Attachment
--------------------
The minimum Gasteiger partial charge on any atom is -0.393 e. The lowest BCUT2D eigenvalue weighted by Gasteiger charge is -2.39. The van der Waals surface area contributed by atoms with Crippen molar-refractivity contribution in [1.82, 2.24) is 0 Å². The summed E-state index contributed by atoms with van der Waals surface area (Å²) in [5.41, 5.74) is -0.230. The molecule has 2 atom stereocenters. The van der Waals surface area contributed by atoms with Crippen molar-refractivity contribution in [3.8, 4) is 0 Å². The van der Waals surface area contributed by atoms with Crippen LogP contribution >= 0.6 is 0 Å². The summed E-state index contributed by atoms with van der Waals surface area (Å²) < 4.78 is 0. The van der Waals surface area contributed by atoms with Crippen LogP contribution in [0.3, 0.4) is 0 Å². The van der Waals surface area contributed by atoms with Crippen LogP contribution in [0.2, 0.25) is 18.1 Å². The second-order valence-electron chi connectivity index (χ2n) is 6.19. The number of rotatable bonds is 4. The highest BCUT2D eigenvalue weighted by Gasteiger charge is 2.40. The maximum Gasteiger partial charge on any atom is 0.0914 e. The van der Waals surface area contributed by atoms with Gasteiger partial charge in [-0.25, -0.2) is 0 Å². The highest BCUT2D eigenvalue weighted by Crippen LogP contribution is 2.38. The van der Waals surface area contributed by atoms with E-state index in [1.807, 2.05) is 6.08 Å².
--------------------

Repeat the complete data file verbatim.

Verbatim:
The minimum Gasteiger partial charge on any atom is -0.393 e. The lowest BCUT2D eigenvalue weighted by Gasteiger charge is -2.39. The van der Waals surface area contributed by atoms with Crippen molar-refractivity contribution in [1.82, 2.24) is 0 Å². The summed E-state index contributed by atoms with van der Waals surface area (Å²) in [5.41, 5.74) is -0.230. The molecule has 2 atom stereocenters. The van der Waals surface area contributed by atoms with Crippen molar-refractivity contribution in [3.8, 4) is 0 Å². The van der Waals surface area contributed by atoms with Crippen LogP contribution >= 0.6 is 0 Å². The summed E-state index contributed by atoms with van der Waals surface area (Å²) < 4.78 is 0. The van der Waals surface area contributed by atoms with Crippen LogP contribution in [0.3, 0.4) is 0 Å². The van der Waals surface area contributed by atoms with Crippen LogP contribution in [0.2, 0.25) is 18.1 Å². The second-order valence-electron chi connectivity index (χ2n) is 6.19. The number of rotatable bonds is 4. The highest BCUT2D eigenvalue weighted by Gasteiger charge is 2.40. The maximum Gasteiger partial charge on any atom is 0.0914 e. The van der Waals surface area contributed by atoms with Gasteiger partial charge in [-0.25, -0.2) is 0 Å². The highest BCUT2D eigenvalue weighted by Crippen LogP contribution is 2.38. The van der Waals surface area contributed by atoms with E-state index in [1.807, 2.05) is 6.08 Å².